A page from Working Mom’s October 2010 issue. They did a cover story on me, featuring my role in UNICEF.
A few days ago, my youngest sister, Pauline, gave birth to her first child. She and her husband Mathieu decided on a midwife-assisted birthing process. This is in Canada, where the best health care is free for everyone. The downside of a public healthcare program like Canada’s though is that you don’t get to choose your doctor and sometimes you feel like they’re rushing you so they can move on to the next patient. My sister wanted a more intimate and natural experience. They almost chose a home birth and a water birth. All this would have been covered by the government as well. In the end, my nephew was born at a hospital. After almost 48 hours of labour, the midwife turned over the case to a medical doctor. Lucien Delio was born a perfect little boy. He and my sister went home a few hours after. Everybody happy.
I was reminded of my trip to Sarangani with UNICEF. It was exactly a year ago. They brought me there to see the work of our UNICEF team on the ground, focusing on maternal and infant health as well as breastfeeding. I met mothers in different barangays and municipalities, visited municipal health centres, got to know the work of midwives and saw lots of beautiful babies. This story has a lot of photos, so please click on “read more” to see the rest of the shots I took. I fell in love with each baby I saw. And I’m happy to report that exclusive breastfeeding was practised by most, if not all, the mothers I saw.
August is Breastfeeding Month. There have been many activities promoting breastfeeding awareness. L.A.T.C.H. did an interesting photo exhibit of urban/celebrity moms breastfeeding in public. There are other campaigns. I think it’s wonderful. I just want to add… the importance of exclusively breastfeeding your baby from birth to six months. This means no water, no supplements, no baby food. Breastmilk is pure, perfect and complete. That’s all a baby needs. Exposing an infant to water, especially in our country, could put the baby at risk of infection or disease. From six months onwards you can start giving solids and ofcourse complementary feeding your child with breastmilk up to as long as you want (two years is recommended).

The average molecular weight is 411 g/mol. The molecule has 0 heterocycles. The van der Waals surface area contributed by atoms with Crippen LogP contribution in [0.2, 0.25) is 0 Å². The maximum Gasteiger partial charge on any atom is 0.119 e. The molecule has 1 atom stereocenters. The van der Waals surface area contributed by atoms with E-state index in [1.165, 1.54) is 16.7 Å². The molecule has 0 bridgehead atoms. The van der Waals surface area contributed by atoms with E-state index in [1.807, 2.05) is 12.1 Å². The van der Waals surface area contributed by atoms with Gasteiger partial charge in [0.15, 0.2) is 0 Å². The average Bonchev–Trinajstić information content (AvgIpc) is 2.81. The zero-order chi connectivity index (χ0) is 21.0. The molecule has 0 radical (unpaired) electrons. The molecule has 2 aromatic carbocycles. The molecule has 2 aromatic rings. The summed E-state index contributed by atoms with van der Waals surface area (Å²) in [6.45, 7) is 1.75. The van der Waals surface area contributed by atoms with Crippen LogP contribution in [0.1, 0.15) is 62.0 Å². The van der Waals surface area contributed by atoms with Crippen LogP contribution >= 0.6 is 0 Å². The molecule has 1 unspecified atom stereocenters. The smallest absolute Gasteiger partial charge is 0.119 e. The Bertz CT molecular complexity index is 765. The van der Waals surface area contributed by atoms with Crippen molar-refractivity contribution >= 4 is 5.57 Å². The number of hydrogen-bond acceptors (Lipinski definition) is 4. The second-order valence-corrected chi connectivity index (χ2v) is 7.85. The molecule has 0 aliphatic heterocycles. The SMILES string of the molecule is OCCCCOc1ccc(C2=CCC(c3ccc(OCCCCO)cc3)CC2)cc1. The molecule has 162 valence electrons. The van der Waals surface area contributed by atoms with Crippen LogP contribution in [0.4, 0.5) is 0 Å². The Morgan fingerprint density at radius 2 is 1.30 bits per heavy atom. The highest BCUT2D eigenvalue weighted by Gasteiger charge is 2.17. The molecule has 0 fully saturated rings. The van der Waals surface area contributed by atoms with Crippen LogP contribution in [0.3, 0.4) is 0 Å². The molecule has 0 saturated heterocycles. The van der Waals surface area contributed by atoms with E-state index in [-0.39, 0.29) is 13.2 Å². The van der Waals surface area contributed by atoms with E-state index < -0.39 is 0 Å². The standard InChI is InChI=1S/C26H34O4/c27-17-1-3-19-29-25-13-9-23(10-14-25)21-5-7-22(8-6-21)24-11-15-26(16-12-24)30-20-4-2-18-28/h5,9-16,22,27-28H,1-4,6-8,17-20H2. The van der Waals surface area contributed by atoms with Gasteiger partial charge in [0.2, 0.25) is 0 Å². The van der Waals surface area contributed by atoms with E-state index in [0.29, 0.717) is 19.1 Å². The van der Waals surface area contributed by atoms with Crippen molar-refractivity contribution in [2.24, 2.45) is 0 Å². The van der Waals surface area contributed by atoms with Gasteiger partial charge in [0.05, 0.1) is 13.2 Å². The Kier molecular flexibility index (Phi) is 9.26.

Let me go back my Sarangani story.
The medical staff of Maitum municipal hospital. There is no provincial hospital in Sarangani. Only municipal hospitals and barangay health centres. I was shocked at first but I learned that the solution isn’t always about building infrastructure. They would have a problem keeping the hospital staffed and well-equipped (in a perfect world this wouldn’t even be a problem). Also the way the geographical form of the province doesn’t help either. The province is cut into two, separated by a bay and another province. What was needed immediately were more Skilled Attendants at Birth or midwives.
Barangay Lagundi’s health station. Here in photo are midwives and skilled attendants. Midwives are trained health professionals who are able to deliver babies as long as there are no medical complications. Midwives can recognize medical complications and are able to refer patients to medical doctors in the municipal hospitals. Midwives are not to be confused with mang-hihilots as they are not recognized/accredited by the Dept of Health.
Jocelyn Lazilla, a midwife who services several barangays in Maitum. Jocelyn drives her motorcycle through rough roads in order to deliver babies. She was the only midwife in that area of almost four or five barangays. No doctors eitiher! Jocelyn is a modern day hero. It was a privilege to meet her and other midwifes in Sarangani. This particular barangay was a scene of an encounter between the MILF and the military. Jocelyn and her team can bravely pass through areas where fighting occurs. She says that at one time, both sides stopped their gunfire in order for her to pass through so she could do the important task of delivering a baby. I was on this visit with UNICEF Representative Vanessa Tobin. She wrote about meeting Jocelyn here.
At Kiamba Lying-In Clinic just a few steps away from the Maitum Municipal Hospital. This was our first stop. I was so enamoured by the children. I remember this was the place where I was first asked by one of the mothers, “Paano ba ako hindi na magkakaanak. Kasi anim na anak ko. Ayoko na.”/ How can I stop having children? I have six children. I don’t want any more. It was a harsh reality. There’s still a lot that needs to be done in terms of maternal health and reproductive health.
Her gaze haunts me up to now. It was difficult to hear her story. I wanted to breakdown and cry but couldn’t. I also wanted her to stop recounting the story. But we were with journalists who were there to listen and tell her story. This woman had just lost her daughter-in-law who died from childbirth. It was to be her sixth child. The baby didn’t make it as well.
The barangay health centre had huge Manila paper reports of what had happened to that woman’s daughter-in-law. They brought her to the municipal hospital too late. By the time they got there she needed serious medical attention. I remember her saying they tried to bring her to General Santos City but it was too late.
Lots of cute babies in the next batch of photos after the jump.